Change is an inevitable feature of organizational life (Cummings and Worley, 2009) and is synonymous with standard practice as organizations are deemed living entities that must constantly change to remain viable (Makumbe, 2016). It has also been argued that organizational leadership and change are closely linked and neither can successfully occur without the other (Burnes et al., 2016). However, most organizations largely manage change and exhibit little change leadership (Kotter, 2011; Dinwoodie et al., 2015; El-Dirani et al., 2020). Further, despite change management being over 50 years old, it has been widely reported that 50 – 70% of change efforts fail (Dinwoodie et al., 2015, McKinsey and Company, 2019), suggesting flaws in many change management efforts. These high change failure claims have, however, been repeatedly challenged for lack of valid and reliable empirical evidence (Hughes, 2011; Wilkinson, 2020).


It has been argued that successful change needs both change management and change leadership (Dinwoodie et al.,  2015). Change leadership means being able to influence and inspire others into action and respond with vision and agility when there is growth, disruption or uncertainty to cause necessary change (Akpoveta, 2020). Organizations seem divided on change leadership’s value, despite leadership being deemed as key to successful change (American Management Association, 1994). This particularly applies to change needed to survive in VUCA operating environments such as that of the current COVID-19 era. However, the narrative that successful change hinges on effective leadership has been challenged as a mere assumption with little empirical proof (Ford and Ford, 2012; Burke, 2008).


Against this mixed background, today’s business environments reflect escalating VUCA that demands firms to be more agile or adaptive to sustain viability (Phillips, 2019; Raghuramapatruni and Kosuri, 2017).  This implies that change is inevitable to survive the current era’s relentless upheavals. Survival in VUCA climates needs leaders to apply a strategic tool called VUCA PRIME (Johansen, 2007) which transforms VUCA into the positive outcomes of vision, understanding, clarity, and agility. It partly leverages the LIVED® (A & DC, 2014) VUCA change leadership model wherein leaders aptly apply learning, intellect, values, emotions, and drive. Transformational leadership (Burns, 1978) and Kotter (2011)’s change leadership models are also essential for ensuring survival in VUCA climates.


The present COVID-19 era’s VUCA impacts affected and continue to affect local businesses, including ZSE-listed companies. A survey across 210 multi-sectoral private sector businesses noted significant revenue losses, supply chain and labor supply disruptions, and decision-making uncertainty (ZNCC, 2020). Local businesses were thus invariably driven to implement change in varied formats to survive. Against this setting, this study thus sought to investigate how significant change leadership efforts in ZSE-listed companies were and/or have been towards ensuring business survival in the difficult pandemic era.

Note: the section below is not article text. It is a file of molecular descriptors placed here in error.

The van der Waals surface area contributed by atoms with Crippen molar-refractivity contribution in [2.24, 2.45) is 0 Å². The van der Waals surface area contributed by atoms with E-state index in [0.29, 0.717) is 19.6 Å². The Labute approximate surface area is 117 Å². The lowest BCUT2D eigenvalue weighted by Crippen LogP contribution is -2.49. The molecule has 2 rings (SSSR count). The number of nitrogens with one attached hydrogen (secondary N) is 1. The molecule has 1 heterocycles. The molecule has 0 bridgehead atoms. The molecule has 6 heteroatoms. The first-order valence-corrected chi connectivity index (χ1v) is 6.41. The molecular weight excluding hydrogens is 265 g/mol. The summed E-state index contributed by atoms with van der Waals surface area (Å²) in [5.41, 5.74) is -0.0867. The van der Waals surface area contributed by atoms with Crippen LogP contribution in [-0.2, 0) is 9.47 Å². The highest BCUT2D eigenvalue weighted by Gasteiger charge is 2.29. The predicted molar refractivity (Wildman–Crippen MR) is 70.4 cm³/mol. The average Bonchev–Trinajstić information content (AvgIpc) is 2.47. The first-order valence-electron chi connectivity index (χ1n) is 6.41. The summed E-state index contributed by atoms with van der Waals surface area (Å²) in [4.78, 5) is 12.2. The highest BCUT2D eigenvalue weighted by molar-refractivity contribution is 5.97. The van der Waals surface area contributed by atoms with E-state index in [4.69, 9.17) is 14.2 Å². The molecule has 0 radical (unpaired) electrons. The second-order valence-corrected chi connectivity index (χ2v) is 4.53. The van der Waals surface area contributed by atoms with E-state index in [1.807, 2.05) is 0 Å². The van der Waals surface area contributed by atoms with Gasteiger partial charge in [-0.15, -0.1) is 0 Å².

Business survival in VUCA environments


Business survival is the operation of a business entity on a going-concern basis (Akindele et al., 2012). Alternatively, it is simply managing to remain active in business. Within this study’s context, business survival can be defined as the ability of a business entity to remain operational and maintain viability within a VUCA operating environment. The Australian Taxation Office (ATO, 2020) defines business viability as its ability to survive linked to its financial performance and position. The ATO further notes that a viable business earns enough profit to give a return to its owner and meet its obligations to creditors as well as retaining enough cash to sustain itself through a period/s of non-profitability. As noted above, a VUCA operating environment typically challenges any business entity by affecting its internal and external environments which then usually impacts its viability. Internal environment factors include resistance to change (El-Dirani et al., 2020), internal control lapses, poor financial management, and high staff turnover. The external ones include government regulation, economic recession, political turmoil, intense price competition, customer behavioral changes, health issues, technological changes, natural disasters, and supply chain disruptions (Obasan, 2014). These challenges usually necessitate constant change to ensure the entity’s ability to survive or remain viable. Consequently, businesses must prioritize keeping track of various environmental changes to assure survival in the long run. Thomas (2003) notes that in the modern uncertain economic climate, the small entrepreneur’s priority is to ensure survival. It can, however, be argued that even big organizations may be drawn to prioritize survival by peculiar VUCA circumstances - the current COVID-19 global pandemic being a case in point.